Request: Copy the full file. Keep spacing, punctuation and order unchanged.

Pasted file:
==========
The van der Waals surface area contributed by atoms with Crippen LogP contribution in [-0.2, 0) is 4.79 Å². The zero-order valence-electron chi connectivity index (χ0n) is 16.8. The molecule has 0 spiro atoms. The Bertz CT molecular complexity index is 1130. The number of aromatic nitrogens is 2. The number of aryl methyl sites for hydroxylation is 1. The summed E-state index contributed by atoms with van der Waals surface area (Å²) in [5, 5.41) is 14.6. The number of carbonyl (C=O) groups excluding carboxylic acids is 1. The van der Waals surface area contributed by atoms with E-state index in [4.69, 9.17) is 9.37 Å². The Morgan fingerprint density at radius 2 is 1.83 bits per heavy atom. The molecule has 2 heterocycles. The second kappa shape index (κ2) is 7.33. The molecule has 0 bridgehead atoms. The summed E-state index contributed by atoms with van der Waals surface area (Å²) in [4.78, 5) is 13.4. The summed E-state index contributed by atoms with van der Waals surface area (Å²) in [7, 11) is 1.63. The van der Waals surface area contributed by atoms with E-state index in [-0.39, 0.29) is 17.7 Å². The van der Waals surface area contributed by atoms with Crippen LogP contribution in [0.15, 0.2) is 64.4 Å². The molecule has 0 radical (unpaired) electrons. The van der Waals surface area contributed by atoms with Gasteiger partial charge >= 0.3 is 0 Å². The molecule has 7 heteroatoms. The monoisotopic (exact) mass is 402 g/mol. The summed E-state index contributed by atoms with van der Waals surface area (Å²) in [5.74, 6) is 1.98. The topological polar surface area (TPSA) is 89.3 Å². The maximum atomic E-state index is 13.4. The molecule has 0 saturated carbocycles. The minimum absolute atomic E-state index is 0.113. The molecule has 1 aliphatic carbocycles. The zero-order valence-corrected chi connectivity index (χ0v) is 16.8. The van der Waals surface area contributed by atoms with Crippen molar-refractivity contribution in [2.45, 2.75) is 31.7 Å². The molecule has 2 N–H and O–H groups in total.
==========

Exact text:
The van der Waals surface area contributed by atoms with Crippen LogP contribution in [-0.2, 0) is 4.79 Å². The zero-order valence-electron chi connectivity index (χ0n) is 16.8. The molecule has 0 spiro atoms. The Bertz CT molecular complexity index is 1130. The number of aromatic nitrogens is 2. The number of aryl methyl sites for hydroxylation is 1. The summed E-state index contributed by atoms with van der Waals surface area (Å²) in [5, 5.41) is 14.6. The number of carbonyl (C=O) groups excluding carboxylic acids is 1. The van der Waals surface area contributed by atoms with E-state index in [4.69, 9.17) is 9.37 Å². The Morgan fingerprint density at radius 2 is 1.83 bits per heavy atom. The molecule has 2 heterocycles. The second kappa shape index (κ2) is 7.33. The molecule has 0 bridgehead atoms. The summed E-state index contributed by atoms with van der Waals surface area (Å²) in [4.78, 5) is 13.4. The summed E-state index contributed by atoms with van der Waals surface area (Å²) in [7, 11) is 1.63. The van der Waals surface area contributed by atoms with E-state index in [-0.39, 0.29) is 17.7 Å². The van der Waals surface area contributed by atoms with Crippen LogP contribution in [0.15, 0.2) is 64.4 Å². The molecule has 0 radical (unpaired) electrons. The van der Waals surface area contributed by atoms with Gasteiger partial charge >= 0.3 is 0 Å². The molecule has 7 heteroatoms. The monoisotopic (exact) mass is 402 g/mol. The summed E-state index contributed by atoms with van der Waals surface area (Å²) in [5.74, 6) is 1.98. The topological polar surface area (TPSA) is 89.3 Å². The maximum atomic E-state index is 13.4. The molecule has 0 saturated carbocycles. The minimum absolute atomic E-state index is 0.113. The molecule has 1 aliphatic carbocycles. The zero-order valence-corrected chi connectivity index (χ0v) is 16.8. The van der Waals surface area contributed by atoms with Crippen molar-refractivity contribution in [2.45, 2.75) is 31.7 Å². The molecule has 2 N–H and O–H groups in total.